While the future of brokerage remains uncertain, after the most recent quarter Wall Street is bullish on the tech upstarts. Though digital firms like Zillow and Redfin posted big losses, revenue soared in the first quarter.
William Blair analyst Stephen Sheldon, who projected that Redfin’s revenue would grow 30 percent this year, said the business model “can challenge traditional residential brokerages for market share without having to take much to perform well in the coming years.”
Meanwhile, their traditional brokerage foes posted single-digit revenue growth during the first quarter.
Here’s a recap of how some of the biggest firms did in the quarter that ended March 31.
$1.23 billion revenue, up 2 percent from $1.2 billion
$67 million loss, up 139.3 percent from $28 million loss
Slow new development sales and commission payouts eat into Realogy’s profits; the New Jersey-based conglomerate spent $40 million on commission during the quarter, leading CEO Ryan Schneider to hint at a new “data-driven” commission model.
Analysts said they are impressed with Schneider’s vision. “The hope is that enhanced value propositions for agents in time can translate into better economics and commission splits favorable to Realogy,” Jason Deleeuw, an analyst at Piper Jaffray, wrote in a May 3 research note.
Douglas Elliman (Vector)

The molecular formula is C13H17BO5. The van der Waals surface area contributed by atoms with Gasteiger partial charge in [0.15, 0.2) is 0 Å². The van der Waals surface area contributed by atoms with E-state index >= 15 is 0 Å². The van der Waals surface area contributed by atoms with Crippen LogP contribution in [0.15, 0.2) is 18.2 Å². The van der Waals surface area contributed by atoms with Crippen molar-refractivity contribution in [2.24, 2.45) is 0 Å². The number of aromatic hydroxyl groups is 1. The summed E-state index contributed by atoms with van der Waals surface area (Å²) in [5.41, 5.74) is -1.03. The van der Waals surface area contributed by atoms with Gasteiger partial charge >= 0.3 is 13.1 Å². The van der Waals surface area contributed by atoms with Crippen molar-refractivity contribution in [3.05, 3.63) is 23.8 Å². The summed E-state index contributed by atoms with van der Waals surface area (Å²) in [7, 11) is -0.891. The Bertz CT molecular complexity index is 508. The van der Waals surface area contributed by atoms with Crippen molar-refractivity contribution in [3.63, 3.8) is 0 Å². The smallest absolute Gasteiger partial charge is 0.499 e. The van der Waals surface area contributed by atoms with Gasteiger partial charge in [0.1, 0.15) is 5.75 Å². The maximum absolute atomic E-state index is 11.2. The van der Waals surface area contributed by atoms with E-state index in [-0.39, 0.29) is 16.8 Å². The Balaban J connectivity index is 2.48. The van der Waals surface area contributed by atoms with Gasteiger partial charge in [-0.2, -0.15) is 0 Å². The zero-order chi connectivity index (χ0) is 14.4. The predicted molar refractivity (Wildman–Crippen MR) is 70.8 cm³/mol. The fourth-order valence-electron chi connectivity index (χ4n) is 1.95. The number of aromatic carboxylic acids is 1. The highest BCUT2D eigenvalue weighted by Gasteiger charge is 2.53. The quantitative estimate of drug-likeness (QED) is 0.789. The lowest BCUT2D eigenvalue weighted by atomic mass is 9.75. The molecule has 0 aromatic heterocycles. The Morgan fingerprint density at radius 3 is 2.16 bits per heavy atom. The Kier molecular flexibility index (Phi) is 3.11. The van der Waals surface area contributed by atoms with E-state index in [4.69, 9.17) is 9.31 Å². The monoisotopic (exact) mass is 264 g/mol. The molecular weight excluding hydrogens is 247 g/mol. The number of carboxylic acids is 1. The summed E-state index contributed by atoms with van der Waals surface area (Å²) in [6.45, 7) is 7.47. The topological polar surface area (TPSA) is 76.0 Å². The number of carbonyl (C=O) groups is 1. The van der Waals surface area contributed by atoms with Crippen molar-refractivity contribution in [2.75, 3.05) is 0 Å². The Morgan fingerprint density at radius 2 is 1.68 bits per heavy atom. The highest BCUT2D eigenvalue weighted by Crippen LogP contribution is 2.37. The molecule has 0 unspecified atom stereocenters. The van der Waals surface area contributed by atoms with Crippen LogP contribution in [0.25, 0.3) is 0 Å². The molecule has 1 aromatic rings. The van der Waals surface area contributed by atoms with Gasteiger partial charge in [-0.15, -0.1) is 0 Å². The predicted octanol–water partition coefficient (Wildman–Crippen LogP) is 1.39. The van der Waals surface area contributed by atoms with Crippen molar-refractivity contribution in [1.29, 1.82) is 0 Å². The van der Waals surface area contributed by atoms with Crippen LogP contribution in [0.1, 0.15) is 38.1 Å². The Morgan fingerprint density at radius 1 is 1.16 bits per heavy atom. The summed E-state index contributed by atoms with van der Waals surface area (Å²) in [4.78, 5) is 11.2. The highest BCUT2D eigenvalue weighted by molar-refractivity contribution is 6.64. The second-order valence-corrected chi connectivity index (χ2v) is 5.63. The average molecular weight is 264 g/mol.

$159.4 million revenue, up 2.5 percent from $155.5 million
$8.1 million loss, up 8000% from $100,000 profit
New York is usually Elliman’s most lucrative market, but slow sales hurt the firm’s profits during the quarter, and it continued to shell out money for last year’s acquisition of Teles in Los Angeles. Elliman chairman Howard Lorber said things are looking up in New York, as sellers come to terms with prices that are down around 15 percent. “They’re finally starting to realize that they have to drop their pricing,” he said.
$79.9 million revenue, up 33 percent from $59.9 million
$36 million net loss, up 28 percent from $28.1 million
Redfin’s still chasing profitability, and spent $11 million on advertising and new agent hires as it worked on ramping up market share during the first quarter. In the first quarter, it closed 9,522 deals, up 23 percent year over year. And the company said its sell-side business is growing faster than the buy-side.
$299 million in revenue, up 22 percent from $245.8 million
$18.6 million net loss, up 304 percent from $4.6 million
Zillow’s revenue is still rising thanks thanks to its popular-but-controversial Premier Agent program. But the stock dropped after Zillow announced in April that it would get into the home-flipping game. Mark Mahaney, an analyst at RBC, downgraded the stock even though (or maybe because) CEO Spencer Rascoff called Zillow’s home-buying program one of its “biggest swings yet.”
News Corp.’s Digital Real Estate
$279 million revenue, up 27 percent from $219 million
$88 million EBITDA*, up 17 percent from $75 million (*Net income/loss not broken out)
For media giant News Corp., digital real estate business drove its $2.1 billion quarterly revenue, which was up 6 percent year-over-year. Traffic to Realtor.com, which is making a big push in New York, grew 10 percent and CEO Robert Thomson called Realtor a “core and increasingly” important part of the company. “Folks in the digital world were rather skeptical about it,” he said in March, of News Corp.’s acquisition. “The team has proved the naysayers wrong.”